Law service at The Great

February 17, 2015 by Hilary May Black
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Over 200 members of the NSW Judiciary, the Bar, legal profession and members of The Great Synagogue marked the beginning of Law Term 2015 with a Service attended by the Chief Justice Tom Bathurst, the President of the Court of Appeal, Justice Margaret Beazley and the Attorney General, Brad Hazzard.

Judges in synagogue

Judges in synagogue

Joanna Markovina, Brad Hazzard, Jusice Stephen Rothman and David Jeventon

Joanna Markovina, Brad Hazzard, Justice Stephen Rothman and Ken Gresham

Members of the Federal Court, NSW Supreme Court and Federal Magistrates Court, barristers and lawyers formed an impressive procession into the Synagogue before assembled guests and then mingled in the beautiful surrounds of the sanctuary.

Guest Rabbi Stephen Boroda gave a sermon on the differences between Jewish and civil law and the precedence of the “law of the land” when it comes to criminal matters such as those being investigated by the Royal Commission into Institutional Child Sexual Abuse.   Prayers about the pursuit of justice and the responsibilities of the legal profession and their role as community leaders were said by members of the Great Synagogue and guests.

Jason Lazarus, Kieran Ginges, Debbie Dinnen and Daniel Krochmalik

Jason Lazarus, Kieran Ginges, Debbie Dinnen and Daniel Krochmalik

The Law Service is traditionally held to mark the beginning of Law Term and similar services are held at other religious institutions around Sydney.    Great Synagogue President, Justice Stephen Rothman welcomed guests saying:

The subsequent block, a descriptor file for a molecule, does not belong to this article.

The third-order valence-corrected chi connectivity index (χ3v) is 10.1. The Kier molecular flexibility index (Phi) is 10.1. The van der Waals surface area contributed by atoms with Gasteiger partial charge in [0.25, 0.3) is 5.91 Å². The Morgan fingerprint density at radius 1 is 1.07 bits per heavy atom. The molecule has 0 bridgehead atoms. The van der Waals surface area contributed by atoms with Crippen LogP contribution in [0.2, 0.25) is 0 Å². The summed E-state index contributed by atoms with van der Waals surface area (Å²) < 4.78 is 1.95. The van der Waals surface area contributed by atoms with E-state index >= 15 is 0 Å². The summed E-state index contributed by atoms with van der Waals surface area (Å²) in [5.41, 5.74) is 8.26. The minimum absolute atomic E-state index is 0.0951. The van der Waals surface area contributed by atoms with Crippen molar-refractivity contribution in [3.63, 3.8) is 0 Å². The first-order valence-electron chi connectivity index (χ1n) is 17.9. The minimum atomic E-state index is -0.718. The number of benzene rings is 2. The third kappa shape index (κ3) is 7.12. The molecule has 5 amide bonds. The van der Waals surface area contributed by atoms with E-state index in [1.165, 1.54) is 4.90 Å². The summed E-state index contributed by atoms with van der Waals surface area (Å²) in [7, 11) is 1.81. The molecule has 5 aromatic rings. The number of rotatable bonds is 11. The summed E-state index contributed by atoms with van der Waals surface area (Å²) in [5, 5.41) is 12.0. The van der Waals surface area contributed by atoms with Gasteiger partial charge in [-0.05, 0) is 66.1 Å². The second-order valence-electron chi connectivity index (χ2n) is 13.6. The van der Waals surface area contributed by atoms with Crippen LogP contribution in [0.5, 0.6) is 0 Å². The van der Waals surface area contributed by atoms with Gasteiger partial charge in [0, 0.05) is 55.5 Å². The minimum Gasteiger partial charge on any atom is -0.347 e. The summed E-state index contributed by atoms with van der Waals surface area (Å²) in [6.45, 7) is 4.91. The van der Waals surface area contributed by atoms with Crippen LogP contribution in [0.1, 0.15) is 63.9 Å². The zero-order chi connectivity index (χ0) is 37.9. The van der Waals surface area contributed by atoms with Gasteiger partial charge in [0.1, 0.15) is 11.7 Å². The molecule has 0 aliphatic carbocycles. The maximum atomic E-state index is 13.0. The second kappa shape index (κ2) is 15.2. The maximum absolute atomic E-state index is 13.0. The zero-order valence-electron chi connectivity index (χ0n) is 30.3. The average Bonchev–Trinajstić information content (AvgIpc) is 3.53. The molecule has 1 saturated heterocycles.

“It is a pleasure to welcome so many visitors to The Great Synagogue.  We have a long tradition of reaching out to the broader community to celebrate shared events.

The coincidence of the anniversaries of the Babylonian exile 2600 years ago, the first of the Magna Carta 800 years ago and the Nostrae

Jenny Hillman, Daniel and Sarah Klineberg and Zoe Hillman

Jenny Hillman, Daniel and Sarah Klineberg and Zoe Hillman

Aetate 50 years ago show the degree to which Jewish minorities have been in a precarious position historically, even in our society, and the importance of signalling respect of minorities by society and the Jewish community’s acceptance of the need to work and pray for the welfare and peace of the society in which we, as a minority, live.

Events such as this Service evidence the mutual respect of the Jewish community for the law and the law for the Jewish community.”

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